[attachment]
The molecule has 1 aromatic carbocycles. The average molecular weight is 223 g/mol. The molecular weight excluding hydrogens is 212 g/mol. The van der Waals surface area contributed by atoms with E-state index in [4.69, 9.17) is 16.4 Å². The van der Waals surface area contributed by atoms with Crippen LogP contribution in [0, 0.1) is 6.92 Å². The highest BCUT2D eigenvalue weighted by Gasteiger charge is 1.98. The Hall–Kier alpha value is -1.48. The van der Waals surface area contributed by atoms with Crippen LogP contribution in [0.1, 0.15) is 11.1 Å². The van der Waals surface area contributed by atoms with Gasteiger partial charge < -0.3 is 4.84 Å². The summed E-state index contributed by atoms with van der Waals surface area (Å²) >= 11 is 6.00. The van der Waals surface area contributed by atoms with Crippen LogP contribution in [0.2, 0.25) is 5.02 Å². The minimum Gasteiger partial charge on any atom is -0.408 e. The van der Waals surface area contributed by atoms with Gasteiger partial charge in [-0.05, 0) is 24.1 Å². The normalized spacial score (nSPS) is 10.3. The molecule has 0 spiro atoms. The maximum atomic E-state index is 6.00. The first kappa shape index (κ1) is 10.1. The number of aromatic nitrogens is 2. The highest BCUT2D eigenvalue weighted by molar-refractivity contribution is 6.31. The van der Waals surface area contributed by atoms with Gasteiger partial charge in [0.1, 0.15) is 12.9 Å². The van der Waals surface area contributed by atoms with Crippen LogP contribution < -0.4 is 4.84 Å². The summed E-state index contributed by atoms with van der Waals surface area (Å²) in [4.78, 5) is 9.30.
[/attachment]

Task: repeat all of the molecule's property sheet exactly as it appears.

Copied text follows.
The molecule has 1 aromatic carbocycles. The average molecular weight is 223 g/mol. The molecular weight excluding hydrogens is 212 g/mol. The van der Waals surface area contributed by atoms with E-state index in [4.69, 9.17) is 16.4 Å². The van der Waals surface area contributed by atoms with Crippen LogP contribution in [0, 0.1) is 6.92 Å². The highest BCUT2D eigenvalue weighted by Gasteiger charge is 1.98. The Hall–Kier alpha value is -1.48. The van der Waals surface area contributed by atoms with Crippen LogP contribution in [0.1, 0.15) is 11.1 Å². The van der Waals surface area contributed by atoms with Gasteiger partial charge < -0.3 is 4.84 Å². The summed E-state index contributed by atoms with van der Waals surface area (Å²) >= 11 is 6.00. The van der Waals surface area contributed by atoms with Crippen LogP contribution in [0.2, 0.25) is 5.02 Å². The minimum Gasteiger partial charge on any atom is -0.408 e. The van der Waals surface area contributed by atoms with Gasteiger partial charge in [-0.05, 0) is 24.1 Å². The normalized spacial score (nSPS) is 10.3. The molecule has 0 spiro atoms. The maximum atomic E-state index is 6.00. The first kappa shape index (κ1) is 10.1. The number of aromatic nitrogens is 2. The highest BCUT2D eigenvalue weighted by molar-refractivity contribution is 6.31. The van der Waals surface area contributed by atoms with Gasteiger partial charge in [0.1, 0.15) is 12.9 Å². The van der Waals surface area contributed by atoms with Crippen LogP contribution < -0.4 is 4.84 Å². The summed E-state index contributed by atoms with van der Waals surface area (Å²) in [4.78, 5) is 9.30.